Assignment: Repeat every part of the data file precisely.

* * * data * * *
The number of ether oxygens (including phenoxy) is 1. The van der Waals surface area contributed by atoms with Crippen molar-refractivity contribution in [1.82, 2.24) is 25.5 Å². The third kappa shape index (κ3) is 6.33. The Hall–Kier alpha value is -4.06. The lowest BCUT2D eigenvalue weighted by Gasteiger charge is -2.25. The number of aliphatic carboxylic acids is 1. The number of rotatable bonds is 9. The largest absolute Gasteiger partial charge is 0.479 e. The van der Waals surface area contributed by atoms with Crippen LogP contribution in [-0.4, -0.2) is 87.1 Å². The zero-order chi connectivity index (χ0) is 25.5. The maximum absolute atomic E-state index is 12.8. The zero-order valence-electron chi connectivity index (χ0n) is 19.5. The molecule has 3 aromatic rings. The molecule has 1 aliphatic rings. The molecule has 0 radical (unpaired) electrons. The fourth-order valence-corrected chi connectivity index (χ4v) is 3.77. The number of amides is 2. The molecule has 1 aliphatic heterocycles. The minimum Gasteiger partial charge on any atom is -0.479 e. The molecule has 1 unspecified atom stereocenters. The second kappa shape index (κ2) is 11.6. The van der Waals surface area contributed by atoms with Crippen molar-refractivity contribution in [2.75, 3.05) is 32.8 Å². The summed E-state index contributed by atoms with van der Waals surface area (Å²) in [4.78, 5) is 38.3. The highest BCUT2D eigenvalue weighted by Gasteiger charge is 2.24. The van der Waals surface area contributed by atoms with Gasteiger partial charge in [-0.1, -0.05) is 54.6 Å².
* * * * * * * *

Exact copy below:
The number of ether oxygens (including phenoxy) is 1. The van der Waals surface area contributed by atoms with Crippen molar-refractivity contribution in [1.82, 2.24) is 25.5 Å². The third kappa shape index (κ3) is 6.33. The Hall–Kier alpha value is -4.06. The lowest BCUT2D eigenvalue weighted by Gasteiger charge is -2.25. The number of aliphatic carboxylic acids is 1. The number of rotatable bonds is 9. The largest absolute Gasteiger partial charge is 0.479 e. The van der Waals surface area contributed by atoms with Crippen LogP contribution in [-0.4, -0.2) is 87.1 Å². The zero-order chi connectivity index (χ0) is 25.5. The maximum absolute atomic E-state index is 12.8. The zero-order valence-electron chi connectivity index (χ0n) is 19.5. The molecule has 3 aromatic rings. The molecule has 1 aliphatic rings. The molecule has 0 radical (unpaired) electrons. The fourth-order valence-corrected chi connectivity index (χ4v) is 3.77. The number of amides is 2. The molecule has 1 aliphatic heterocycles. The minimum Gasteiger partial charge on any atom is -0.479 e. The molecule has 1 unspecified atom stereocenters. The second kappa shape index (κ2) is 11.6. The van der Waals surface area contributed by atoms with Crippen molar-refractivity contribution in [2.75, 3.05) is 32.8 Å². The summed E-state index contributed by atoms with van der Waals surface area (Å²) in [4.78, 5) is 38.3. The highest BCUT2D eigenvalue weighted by Gasteiger charge is 2.24. The van der Waals surface area contributed by atoms with Gasteiger partial charge in [-0.1, -0.05) is 54.6 Å².